Living up to its mission of “greening Atlanta,” Trees Atlanta rehabilitated an existing industrial building on Chester Avenue and converted it into a platinum LEED-certified headquarters. The public is welcome to visit and/or schedule meetings in the nonprofit’s new office building, which features a green roof, an urban forestry demonstration site, porous landscaping pavers, rainwater collection, geothermal heating and more. While this award focuses on Trees Atlanta’s new headquarters building, it also recognizes that since its inception in 1985, the organization has planted, distributed and cared for more than 100,000 trees and educated an average of 2,000 children and adults annually. After 26 years Marcia Bansley has stepped down as head of Trees Atlanta. This award is also a tribute to her tireless work.

 

Exceptional Merit for Context-Sensitive Infill

Duluth Downtown Phase 1, Stantec Consultants and Mathias Construction

The Developments of Excellence jury found that Duluth struck a perfect balance between old and new with this downtown project, tying the old part of Main Street to the new city hall and amphitheater, with thoughtful location and design. The two-story, 61,000 square-foot building provides Duluth’s residents with attractive office space and new retail capacity, while minimizing the visibility of the necessary parking by placing it to the side, behind and beneath the new building. Duluth’s downtown is frequently cited as a successful example of ARC’s Livable Centers Initiative program.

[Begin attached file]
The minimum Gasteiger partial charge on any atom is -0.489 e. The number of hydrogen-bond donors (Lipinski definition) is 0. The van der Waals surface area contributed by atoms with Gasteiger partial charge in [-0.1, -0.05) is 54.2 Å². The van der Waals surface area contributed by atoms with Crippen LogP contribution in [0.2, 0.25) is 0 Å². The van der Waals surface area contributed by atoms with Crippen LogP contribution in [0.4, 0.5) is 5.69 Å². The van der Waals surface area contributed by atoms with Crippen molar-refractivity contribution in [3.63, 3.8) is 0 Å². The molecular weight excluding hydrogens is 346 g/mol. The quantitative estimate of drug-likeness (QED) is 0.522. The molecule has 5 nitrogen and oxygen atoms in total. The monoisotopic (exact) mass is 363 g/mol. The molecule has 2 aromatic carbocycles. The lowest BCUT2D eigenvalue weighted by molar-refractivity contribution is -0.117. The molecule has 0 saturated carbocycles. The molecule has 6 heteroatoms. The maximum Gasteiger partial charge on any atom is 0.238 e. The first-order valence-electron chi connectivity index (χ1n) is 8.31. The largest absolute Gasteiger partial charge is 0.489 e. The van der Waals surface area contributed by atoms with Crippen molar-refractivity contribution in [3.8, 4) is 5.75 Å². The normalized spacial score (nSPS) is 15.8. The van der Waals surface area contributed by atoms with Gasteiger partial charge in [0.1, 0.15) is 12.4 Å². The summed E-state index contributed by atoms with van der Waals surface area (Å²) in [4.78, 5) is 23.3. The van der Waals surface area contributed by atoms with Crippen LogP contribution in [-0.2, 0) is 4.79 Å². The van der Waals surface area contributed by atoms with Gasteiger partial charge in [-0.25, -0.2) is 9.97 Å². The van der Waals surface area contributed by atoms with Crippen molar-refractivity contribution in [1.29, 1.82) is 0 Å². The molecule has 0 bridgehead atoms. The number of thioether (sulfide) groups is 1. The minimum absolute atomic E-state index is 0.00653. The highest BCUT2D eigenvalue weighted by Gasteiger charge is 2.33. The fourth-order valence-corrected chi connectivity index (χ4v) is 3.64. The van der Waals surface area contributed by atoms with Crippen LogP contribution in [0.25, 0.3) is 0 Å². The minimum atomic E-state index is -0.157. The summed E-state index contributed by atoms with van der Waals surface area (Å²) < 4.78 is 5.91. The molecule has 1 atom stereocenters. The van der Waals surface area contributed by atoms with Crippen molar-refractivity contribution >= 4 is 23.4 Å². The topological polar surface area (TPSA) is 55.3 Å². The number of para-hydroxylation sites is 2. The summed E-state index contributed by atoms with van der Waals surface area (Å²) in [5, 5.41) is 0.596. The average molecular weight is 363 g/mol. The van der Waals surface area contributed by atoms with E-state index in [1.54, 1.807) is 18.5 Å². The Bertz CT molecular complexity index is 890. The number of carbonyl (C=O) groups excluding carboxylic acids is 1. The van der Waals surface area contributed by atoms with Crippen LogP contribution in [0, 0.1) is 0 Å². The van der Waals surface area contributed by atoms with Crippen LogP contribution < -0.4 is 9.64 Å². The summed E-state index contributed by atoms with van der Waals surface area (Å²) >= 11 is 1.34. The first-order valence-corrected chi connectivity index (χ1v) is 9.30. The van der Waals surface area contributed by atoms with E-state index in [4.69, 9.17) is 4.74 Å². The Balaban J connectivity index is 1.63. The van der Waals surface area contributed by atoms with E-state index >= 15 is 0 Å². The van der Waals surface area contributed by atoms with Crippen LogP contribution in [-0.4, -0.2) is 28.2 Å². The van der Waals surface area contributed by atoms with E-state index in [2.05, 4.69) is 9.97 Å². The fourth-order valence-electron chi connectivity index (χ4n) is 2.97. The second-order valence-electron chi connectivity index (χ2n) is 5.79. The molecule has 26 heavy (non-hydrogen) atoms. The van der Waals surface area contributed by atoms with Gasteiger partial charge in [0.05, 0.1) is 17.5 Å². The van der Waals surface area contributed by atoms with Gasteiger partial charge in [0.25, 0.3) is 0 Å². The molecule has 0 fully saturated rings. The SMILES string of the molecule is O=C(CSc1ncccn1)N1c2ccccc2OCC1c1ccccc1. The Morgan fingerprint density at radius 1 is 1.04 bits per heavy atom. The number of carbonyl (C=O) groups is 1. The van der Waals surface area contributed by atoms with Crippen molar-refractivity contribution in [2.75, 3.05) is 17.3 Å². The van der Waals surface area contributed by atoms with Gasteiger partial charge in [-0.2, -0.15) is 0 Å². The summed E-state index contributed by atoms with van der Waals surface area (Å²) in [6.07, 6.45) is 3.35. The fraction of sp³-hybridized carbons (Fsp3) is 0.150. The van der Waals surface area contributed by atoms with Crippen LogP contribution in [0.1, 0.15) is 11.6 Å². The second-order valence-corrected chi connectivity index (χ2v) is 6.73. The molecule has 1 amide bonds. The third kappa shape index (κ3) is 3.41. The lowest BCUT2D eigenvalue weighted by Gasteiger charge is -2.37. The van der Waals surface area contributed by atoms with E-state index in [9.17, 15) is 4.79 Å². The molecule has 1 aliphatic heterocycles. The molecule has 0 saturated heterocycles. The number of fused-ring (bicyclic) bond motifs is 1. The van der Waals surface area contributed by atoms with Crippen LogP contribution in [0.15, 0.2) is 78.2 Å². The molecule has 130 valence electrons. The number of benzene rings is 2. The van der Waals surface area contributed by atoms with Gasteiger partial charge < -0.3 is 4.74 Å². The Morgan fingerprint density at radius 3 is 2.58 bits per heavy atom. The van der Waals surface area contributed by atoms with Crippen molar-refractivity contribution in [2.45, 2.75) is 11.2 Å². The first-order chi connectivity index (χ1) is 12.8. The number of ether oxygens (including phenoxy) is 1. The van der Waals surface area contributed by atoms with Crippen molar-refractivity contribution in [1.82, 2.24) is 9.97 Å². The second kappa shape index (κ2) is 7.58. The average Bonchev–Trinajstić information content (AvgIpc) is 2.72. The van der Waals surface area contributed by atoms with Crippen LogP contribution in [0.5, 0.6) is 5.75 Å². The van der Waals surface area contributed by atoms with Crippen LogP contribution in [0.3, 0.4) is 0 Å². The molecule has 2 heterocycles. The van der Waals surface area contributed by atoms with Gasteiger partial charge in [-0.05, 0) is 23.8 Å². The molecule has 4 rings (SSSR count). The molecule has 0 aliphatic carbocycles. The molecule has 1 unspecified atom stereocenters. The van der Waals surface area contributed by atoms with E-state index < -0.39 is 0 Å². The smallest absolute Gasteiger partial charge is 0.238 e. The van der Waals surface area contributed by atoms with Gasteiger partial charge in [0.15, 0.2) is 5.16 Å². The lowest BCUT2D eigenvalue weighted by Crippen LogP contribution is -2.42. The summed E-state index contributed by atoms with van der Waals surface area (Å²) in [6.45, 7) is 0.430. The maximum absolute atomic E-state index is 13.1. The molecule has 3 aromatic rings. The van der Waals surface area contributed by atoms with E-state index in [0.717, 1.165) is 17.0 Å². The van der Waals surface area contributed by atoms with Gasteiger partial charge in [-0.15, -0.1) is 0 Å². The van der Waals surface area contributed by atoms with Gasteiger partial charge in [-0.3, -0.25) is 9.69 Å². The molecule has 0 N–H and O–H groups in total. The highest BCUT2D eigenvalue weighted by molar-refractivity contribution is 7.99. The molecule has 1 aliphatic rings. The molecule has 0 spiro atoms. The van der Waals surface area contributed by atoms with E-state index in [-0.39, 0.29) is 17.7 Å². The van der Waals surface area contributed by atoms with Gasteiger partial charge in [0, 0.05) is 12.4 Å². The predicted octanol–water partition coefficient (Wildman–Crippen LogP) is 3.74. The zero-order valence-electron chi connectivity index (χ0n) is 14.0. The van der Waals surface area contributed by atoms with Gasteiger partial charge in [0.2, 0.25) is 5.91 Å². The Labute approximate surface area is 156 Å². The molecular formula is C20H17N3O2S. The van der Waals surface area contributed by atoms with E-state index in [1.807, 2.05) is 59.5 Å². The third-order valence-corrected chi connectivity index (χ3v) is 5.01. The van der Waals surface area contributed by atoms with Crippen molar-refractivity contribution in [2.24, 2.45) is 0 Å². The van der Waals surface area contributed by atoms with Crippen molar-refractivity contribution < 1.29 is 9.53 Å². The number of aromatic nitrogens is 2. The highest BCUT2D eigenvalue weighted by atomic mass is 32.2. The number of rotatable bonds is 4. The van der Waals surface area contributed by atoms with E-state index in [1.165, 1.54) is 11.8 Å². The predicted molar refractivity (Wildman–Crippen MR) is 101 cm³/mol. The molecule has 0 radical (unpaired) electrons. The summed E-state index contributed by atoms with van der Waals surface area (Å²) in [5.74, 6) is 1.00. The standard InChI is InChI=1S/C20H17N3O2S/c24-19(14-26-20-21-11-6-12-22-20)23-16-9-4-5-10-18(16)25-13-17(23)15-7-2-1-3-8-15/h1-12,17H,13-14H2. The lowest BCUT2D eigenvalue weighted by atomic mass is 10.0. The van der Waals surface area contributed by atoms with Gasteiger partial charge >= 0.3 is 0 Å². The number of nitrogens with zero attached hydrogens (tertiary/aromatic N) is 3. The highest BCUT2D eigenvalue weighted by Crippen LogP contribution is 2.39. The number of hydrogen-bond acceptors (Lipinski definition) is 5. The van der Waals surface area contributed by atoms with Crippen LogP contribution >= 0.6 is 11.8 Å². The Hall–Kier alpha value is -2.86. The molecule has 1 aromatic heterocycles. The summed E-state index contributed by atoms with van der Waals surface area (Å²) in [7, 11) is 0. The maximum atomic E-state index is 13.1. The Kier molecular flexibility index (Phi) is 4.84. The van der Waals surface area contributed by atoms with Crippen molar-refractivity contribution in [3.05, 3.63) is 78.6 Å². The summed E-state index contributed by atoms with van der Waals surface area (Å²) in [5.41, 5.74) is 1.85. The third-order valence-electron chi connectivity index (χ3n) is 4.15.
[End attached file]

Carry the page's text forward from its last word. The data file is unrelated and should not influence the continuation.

Exceptional Merit for Adaptive Reuse

The Brickworks, Midtown West Associates

Located at 1000 Marietta Street, the Brickworks development has helped transform Midtown West into an integrated live-workplay environment. This innovative 144,000 square-foot development is the latest of several rehabilitation projects in the Midtown West District, a 17-acre area created from renovated warehouses, many of which date back to the 1880s and are occupied by more than 44 businesses. The district includes spaces for retail, restaurant, entertainment, showroom, live/work and office/commercial uses. Midtown West paid careful attention to preserving the historic and architectural structures with a focus on the reuse of existing wood and antique brick.